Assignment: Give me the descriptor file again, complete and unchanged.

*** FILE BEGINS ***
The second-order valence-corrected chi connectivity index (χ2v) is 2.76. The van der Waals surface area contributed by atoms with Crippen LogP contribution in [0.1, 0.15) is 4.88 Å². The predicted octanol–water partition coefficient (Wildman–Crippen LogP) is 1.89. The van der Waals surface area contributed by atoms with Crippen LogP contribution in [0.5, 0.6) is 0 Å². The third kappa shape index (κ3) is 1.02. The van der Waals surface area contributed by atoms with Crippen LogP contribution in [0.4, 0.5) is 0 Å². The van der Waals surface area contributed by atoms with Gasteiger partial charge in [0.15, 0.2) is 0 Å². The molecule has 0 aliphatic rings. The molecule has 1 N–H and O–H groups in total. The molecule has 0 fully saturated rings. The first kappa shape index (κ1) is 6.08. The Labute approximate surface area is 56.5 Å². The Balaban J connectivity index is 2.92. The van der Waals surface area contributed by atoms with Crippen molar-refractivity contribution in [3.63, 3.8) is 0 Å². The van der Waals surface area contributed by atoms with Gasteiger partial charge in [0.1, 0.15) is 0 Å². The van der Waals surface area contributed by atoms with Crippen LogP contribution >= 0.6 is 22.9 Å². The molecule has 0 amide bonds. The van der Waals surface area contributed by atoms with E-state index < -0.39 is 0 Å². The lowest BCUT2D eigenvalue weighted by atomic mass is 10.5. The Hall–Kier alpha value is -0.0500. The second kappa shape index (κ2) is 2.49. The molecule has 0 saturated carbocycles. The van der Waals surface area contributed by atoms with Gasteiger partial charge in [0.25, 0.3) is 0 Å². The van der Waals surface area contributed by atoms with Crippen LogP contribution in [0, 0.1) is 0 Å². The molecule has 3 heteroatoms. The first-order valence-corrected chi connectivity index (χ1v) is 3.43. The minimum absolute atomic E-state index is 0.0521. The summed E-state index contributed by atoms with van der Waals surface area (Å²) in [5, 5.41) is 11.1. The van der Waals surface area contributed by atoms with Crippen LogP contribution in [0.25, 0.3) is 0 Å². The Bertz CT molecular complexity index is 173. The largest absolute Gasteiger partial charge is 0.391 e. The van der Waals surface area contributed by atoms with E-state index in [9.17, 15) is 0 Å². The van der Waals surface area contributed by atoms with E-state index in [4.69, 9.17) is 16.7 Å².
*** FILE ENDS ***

The second-order valence-corrected chi connectivity index (χ2v) is 2.76. The van der Waals surface area contributed by atoms with Crippen LogP contribution in [0.1, 0.15) is 4.88 Å². The predicted octanol–water partition coefficient (Wildman–Crippen LogP) is 1.89. The van der Waals surface area contributed by atoms with Crippen LogP contribution in [0.5, 0.6) is 0 Å². The third kappa shape index (κ3) is 1.02. The van der Waals surface area contributed by atoms with Crippen LogP contribution in [0.4, 0.5) is 0 Å². The van der Waals surface area contributed by atoms with Gasteiger partial charge in [0.15, 0.2) is 0 Å². The molecule has 0 aliphatic rings. The molecule has 1 N–H and O–H groups in total. The molecule has 0 fully saturated rings. The first kappa shape index (κ1) is 6.08. The Labute approximate surface area is 56.5 Å². The Balaban J connectivity index is 2.92. The van der Waals surface area contributed by atoms with Crippen molar-refractivity contribution in [3.63, 3.8) is 0 Å². The van der Waals surface area contributed by atoms with Gasteiger partial charge in [0.1, 0.15) is 0 Å². The van der Waals surface area contributed by atoms with Crippen LogP contribution >= 0.6 is 22.9 Å². The molecule has 0 amide bonds. The van der Waals surface area contributed by atoms with E-state index < -0.39 is 0 Å². The lowest BCUT2D eigenvalue weighted by atomic mass is 10.5. The Hall–Kier alpha value is -0.0500. The second kappa shape index (κ2) is 2.49. The molecule has 0 saturated carbocycles. The van der Waals surface area contributed by atoms with Gasteiger partial charge in [0.25, 0.3) is 0 Å². The van der Waals surface area contributed by atoms with Crippen LogP contribution in [0, 0.1) is 0 Å². The molecule has 3 heteroatoms. The first-order valence-corrected chi connectivity index (χ1v) is 3.43. The minimum absolute atomic E-state index is 0.0521. The summed E-state index contributed by atoms with van der Waals surface area (Å²) in [5, 5.41) is 11.1. The van der Waals surface area contributed by atoms with Crippen LogP contribution in [0.25, 0.3) is 0 Å². The Bertz CT molecular complexity index is 173. The largest absolute Gasteiger partial charge is 0.391 e. The van der Waals surface area contributed by atoms with E-state index in [9.17, 15) is 0 Å². The van der Waals surface area contributed by atoms with E-state index in [4.69, 9.17) is 16.7 Å².